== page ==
By Simon Kaufman, Daily Sports Writer
Published March 15, 2014
INDIANAPOLIS — Michigan survived again.
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A week after celebrating the outright Big Ten regular-season championship on its home court, the No. 8 Michigan men’s basketball team has the chance to celebrate again — this time with a Big Ten Tournament title.
With seven seconds left, sophomore guard Spike Albrecht missed the back end of two free throws, giving Ohio State (25-9) a chance to hit a 3-pointer to tie the game.
Buckeyes guard Aaron Craft elevated for an open look from beyond the arc, but the ball slipped from his hands. A sea of Wolverines swallowed up the loose ball as time expired with Michigan on top, 72-69.
The result places Michigan in the Big Ten Tournament final for the first time since 1998. The Wolverines will play Michigan State Sunday afternoon.
The game-changing play Saturday came with just more than two minutes left. Sophomore guard Nik Stauskas got by his defender in the corner, penetrated down the baseline and finished on the opposite side of the rim with a circus-like reverse layup. When the ball fell in, it gave Michigan a three-point advantage and helped ease the scare of letting the game slip away after the Wolverines led by as many as 16 points in the first half.
“I was thinking shoot the whole time,” Stauskas said. “Because I kind of knew (Ohio State guard) Shannon Scott wasn't going to take a charge. He was going to try to jump, and that’s a shot I work on all the time, just a little reverse layup with some spin on it. I was pretty confident going into that one.”
Stauskas scored the game’s first points, knocking down a shot from beyond the arc, and a day after going 2-for-10 from 3-point range, the 6-foot-6 guard hit four deep balls and finished with a team-high 18 points.
He put up another 3-point attempt with the shot clock expiring late in the game but missed. Sophomore guard Caris LeVert — who usually heads back on defense after shots — saw an opportunity to get the rebound and wrangled in the ball. The heads-up play by LeVert forced the Buckeyes to foul, sending Albrecht to the line.
There, Albrecht split the two attempts, setting Craft’s gaffe on the 3-point attempt.
After Stauskas’ early trey, forward Glenn Robinson III followed, sinking a 3-pointer. Two possessions later, he finished a layup and then hit a baseline jumper. On the defensive end, fifth-year senior Jordan Morgan drew a charge and threw down a dunk after the turnover, stretching Michigan’s lead to 15-2 less than four minutes into the contest.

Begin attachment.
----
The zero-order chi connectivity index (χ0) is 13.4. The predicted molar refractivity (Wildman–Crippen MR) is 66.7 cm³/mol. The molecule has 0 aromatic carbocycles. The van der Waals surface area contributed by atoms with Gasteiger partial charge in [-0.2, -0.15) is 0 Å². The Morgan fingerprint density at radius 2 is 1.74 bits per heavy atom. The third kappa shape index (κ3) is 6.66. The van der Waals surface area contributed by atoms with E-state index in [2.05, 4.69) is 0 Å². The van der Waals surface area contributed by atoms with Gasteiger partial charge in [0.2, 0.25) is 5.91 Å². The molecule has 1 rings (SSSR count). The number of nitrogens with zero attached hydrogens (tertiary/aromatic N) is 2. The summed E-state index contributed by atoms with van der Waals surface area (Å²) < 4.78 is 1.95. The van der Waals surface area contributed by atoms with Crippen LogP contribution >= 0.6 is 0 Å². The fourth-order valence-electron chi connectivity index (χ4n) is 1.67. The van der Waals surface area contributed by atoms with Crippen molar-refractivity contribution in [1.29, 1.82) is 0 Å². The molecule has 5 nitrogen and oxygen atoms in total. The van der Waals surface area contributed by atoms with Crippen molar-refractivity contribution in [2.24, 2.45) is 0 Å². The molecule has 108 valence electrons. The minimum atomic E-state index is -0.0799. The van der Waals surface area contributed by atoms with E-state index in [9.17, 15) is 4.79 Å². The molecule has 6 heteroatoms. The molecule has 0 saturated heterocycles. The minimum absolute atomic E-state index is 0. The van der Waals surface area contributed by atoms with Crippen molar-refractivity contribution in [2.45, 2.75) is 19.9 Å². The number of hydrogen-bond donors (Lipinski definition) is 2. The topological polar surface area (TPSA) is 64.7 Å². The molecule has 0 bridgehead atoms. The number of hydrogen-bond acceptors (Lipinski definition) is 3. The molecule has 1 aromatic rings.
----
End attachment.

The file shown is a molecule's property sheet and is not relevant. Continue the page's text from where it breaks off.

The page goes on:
The Wolverines (25-7) continued to push the ball up the court, running a fast-paced offense that Ohio State struggled to match. Later in the first half, freshman guard Derrick Walton Jr. forced a steal and found LeVert all alone up the court. The sophomore finished an easy dunk, helping Michigan double up the Buckeyes, 32-16.
After starting the game shooting 1-for-5 from the field, the Ohio State’s shots finally started falling, and it closed the half on a 15-4 run to cut the score to 41-37 heading into the locker room.
But one of the country’s best defenses in the country couldn’t keep Michigan from getting clean looks from the perimeter. Michigan made 12 of its 23 attempts from outside the arc.
Stauskas and Walton traded 3’s to start the second half. Stauskas opened the frame with a trey from straightaway, Walton followed with one of his own, and then Stauskas came back down to sink another, pushing the Wolverines’ lead back into double digits.
But the Buckeyes chipped away. They strung together a 17-4 run, capped off by an electrifying alley-oop dunk by forward Sam Thompson, giving them a 61-60 lead and the momentum after struggling early on.
“I think the big changes were the points off turnovers,” said Michigan coach John Beilein. “(Ohio State) had seven steals in the first half and we had seven turnovers … and in the second half, they got three or four more. We did have some shots that didn’t drop, but I was happy with our defense. We played exceptionally well in the start of the game. That couldn't last.”
But Michigan’s even-keeled play down the stretch did last, preventing Ohio State from extending its advantage to more than three points. That put the Wolverines in position to regain the lead late and inch closer to a Big Ten Tournament championship.